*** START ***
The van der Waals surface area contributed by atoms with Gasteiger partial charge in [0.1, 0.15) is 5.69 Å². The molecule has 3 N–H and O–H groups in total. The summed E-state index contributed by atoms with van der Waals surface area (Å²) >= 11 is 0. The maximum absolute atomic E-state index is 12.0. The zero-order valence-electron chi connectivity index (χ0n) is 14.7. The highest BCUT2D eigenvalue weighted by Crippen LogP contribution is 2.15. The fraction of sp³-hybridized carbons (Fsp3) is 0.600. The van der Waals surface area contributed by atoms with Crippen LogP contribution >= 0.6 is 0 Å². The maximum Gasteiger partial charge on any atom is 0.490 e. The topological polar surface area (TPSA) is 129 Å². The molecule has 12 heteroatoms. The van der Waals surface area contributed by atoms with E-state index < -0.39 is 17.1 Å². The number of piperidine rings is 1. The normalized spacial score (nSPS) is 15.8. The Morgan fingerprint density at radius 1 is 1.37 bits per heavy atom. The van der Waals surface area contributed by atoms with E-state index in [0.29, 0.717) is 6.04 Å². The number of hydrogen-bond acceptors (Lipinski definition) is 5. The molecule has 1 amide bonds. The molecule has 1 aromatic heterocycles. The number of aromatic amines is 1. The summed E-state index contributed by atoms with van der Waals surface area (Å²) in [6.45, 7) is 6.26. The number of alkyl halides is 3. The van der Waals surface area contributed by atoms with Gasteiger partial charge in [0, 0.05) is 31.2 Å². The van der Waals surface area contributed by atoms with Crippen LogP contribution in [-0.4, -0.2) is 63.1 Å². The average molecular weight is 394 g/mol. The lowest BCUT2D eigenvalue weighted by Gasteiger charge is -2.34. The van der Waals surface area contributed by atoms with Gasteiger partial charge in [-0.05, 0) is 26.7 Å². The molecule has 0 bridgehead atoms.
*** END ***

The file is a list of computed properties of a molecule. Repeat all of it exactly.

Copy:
The van der Waals surface area contributed by atoms with Gasteiger partial charge in [0.1, 0.15) is 5.69 Å². The molecule has 3 N–H and O–H groups in total. The summed E-state index contributed by atoms with van der Waals surface area (Å²) >= 11 is 0. The maximum absolute atomic E-state index is 12.0. The zero-order valence-electron chi connectivity index (χ0n) is 14.7. The highest BCUT2D eigenvalue weighted by Crippen LogP contribution is 2.15. The fraction of sp³-hybridized carbons (Fsp3) is 0.600. The van der Waals surface area contributed by atoms with Crippen LogP contribution >= 0.6 is 0 Å². The maximum Gasteiger partial charge on any atom is 0.490 e. The topological polar surface area (TPSA) is 129 Å². The molecule has 12 heteroatoms. The van der Waals surface area contributed by atoms with E-state index < -0.39 is 17.1 Å². The number of piperidine rings is 1. The normalized spacial score (nSPS) is 15.8. The Morgan fingerprint density at radius 1 is 1.37 bits per heavy atom. The van der Waals surface area contributed by atoms with E-state index in [0.29, 0.717) is 6.04 Å². The number of hydrogen-bond acceptors (Lipinski definition) is 5. The molecule has 1 amide bonds. The molecule has 1 aromatic heterocycles. The number of aromatic amines is 1. The summed E-state index contributed by atoms with van der Waals surface area (Å²) in [6.45, 7) is 6.26. The number of alkyl halides is 3. The van der Waals surface area contributed by atoms with Gasteiger partial charge in [0, 0.05) is 31.2 Å². The van der Waals surface area contributed by atoms with Crippen LogP contribution in [-0.4, -0.2) is 63.1 Å². The average molecular weight is 394 g/mol. The lowest BCUT2D eigenvalue weighted by Gasteiger charge is -2.34. The van der Waals surface area contributed by atoms with Gasteiger partial charge in [-0.05, 0) is 26.7 Å². The molecule has 0 bridgehead atoms.